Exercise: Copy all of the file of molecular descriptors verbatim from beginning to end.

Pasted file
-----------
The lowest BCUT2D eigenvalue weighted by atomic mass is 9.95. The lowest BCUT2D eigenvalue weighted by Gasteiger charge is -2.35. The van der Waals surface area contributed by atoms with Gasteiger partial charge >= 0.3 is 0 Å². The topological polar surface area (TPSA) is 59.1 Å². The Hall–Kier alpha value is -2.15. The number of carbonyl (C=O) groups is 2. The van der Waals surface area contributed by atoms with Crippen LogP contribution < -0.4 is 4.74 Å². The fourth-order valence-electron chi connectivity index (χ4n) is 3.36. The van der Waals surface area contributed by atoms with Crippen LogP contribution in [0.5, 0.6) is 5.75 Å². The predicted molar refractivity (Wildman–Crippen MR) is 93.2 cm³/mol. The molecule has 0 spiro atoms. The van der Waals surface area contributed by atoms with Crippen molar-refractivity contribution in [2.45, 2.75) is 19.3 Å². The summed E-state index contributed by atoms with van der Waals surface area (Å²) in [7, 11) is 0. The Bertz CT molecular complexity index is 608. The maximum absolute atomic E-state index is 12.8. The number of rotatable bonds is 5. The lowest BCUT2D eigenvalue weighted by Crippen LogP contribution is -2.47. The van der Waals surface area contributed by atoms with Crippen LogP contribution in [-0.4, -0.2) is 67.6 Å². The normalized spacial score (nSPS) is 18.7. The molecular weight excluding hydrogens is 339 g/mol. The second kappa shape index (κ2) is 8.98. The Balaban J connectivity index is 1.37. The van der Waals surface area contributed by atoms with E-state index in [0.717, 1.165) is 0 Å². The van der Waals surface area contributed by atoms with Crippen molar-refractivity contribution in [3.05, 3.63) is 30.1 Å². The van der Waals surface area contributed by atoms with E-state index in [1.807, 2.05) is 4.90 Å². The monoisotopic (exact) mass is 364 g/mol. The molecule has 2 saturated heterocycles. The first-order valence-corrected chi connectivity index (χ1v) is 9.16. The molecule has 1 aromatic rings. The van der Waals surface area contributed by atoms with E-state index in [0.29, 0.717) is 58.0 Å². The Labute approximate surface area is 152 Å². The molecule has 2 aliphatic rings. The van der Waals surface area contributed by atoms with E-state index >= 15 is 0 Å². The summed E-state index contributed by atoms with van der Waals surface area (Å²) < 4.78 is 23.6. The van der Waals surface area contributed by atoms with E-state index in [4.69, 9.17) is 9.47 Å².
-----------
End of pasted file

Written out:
The lowest BCUT2D eigenvalue weighted by atomic mass is 9.95. The lowest BCUT2D eigenvalue weighted by Gasteiger charge is -2.35. The van der Waals surface area contributed by atoms with Gasteiger partial charge >= 0.3 is 0 Å². The topological polar surface area (TPSA) is 59.1 Å². The Hall–Kier alpha value is -2.15. The number of carbonyl (C=O) groups is 2. The van der Waals surface area contributed by atoms with Crippen LogP contribution < -0.4 is 4.74 Å². The fourth-order valence-electron chi connectivity index (χ4n) is 3.36. The van der Waals surface area contributed by atoms with Crippen LogP contribution in [0.5, 0.6) is 5.75 Å². The predicted molar refractivity (Wildman–Crippen MR) is 93.2 cm³/mol. The molecule has 0 spiro atoms. The van der Waals surface area contributed by atoms with Crippen molar-refractivity contribution in [2.45, 2.75) is 19.3 Å². The summed E-state index contributed by atoms with van der Waals surface area (Å²) in [7, 11) is 0. The Bertz CT molecular complexity index is 608. The maximum absolute atomic E-state index is 12.8. The number of rotatable bonds is 5. The lowest BCUT2D eigenvalue weighted by Crippen LogP contribution is -2.47. The van der Waals surface area contributed by atoms with Crippen LogP contribution in [-0.4, -0.2) is 67.6 Å². The normalized spacial score (nSPS) is 18.7. The molecular weight excluding hydrogens is 339 g/mol. The second kappa shape index (κ2) is 8.98. The Balaban J connectivity index is 1.37. The van der Waals surface area contributed by atoms with E-state index in [0.717, 1.165) is 0 Å². The van der Waals surface area contributed by atoms with Crippen molar-refractivity contribution in [3.05, 3.63) is 30.1 Å². The van der Waals surface area contributed by atoms with E-state index in [1.807, 2.05) is 4.90 Å². The monoisotopic (exact) mass is 364 g/mol. The molecule has 2 saturated heterocycles. The first-order valence-corrected chi connectivity index (χ1v) is 9.16. The molecule has 1 aromatic rings. The van der Waals surface area contributed by atoms with E-state index in [0.29, 0.717) is 58.0 Å². The Labute approximate surface area is 152 Å². The molecule has 2 aliphatic rings. The van der Waals surface area contributed by atoms with E-state index >= 15 is 0 Å². The summed E-state index contributed by atoms with van der Waals surface area (Å²) < 4.78 is 23.6. The van der Waals surface area contributed by atoms with E-state index in [4.69, 9.17) is 9.47 Å².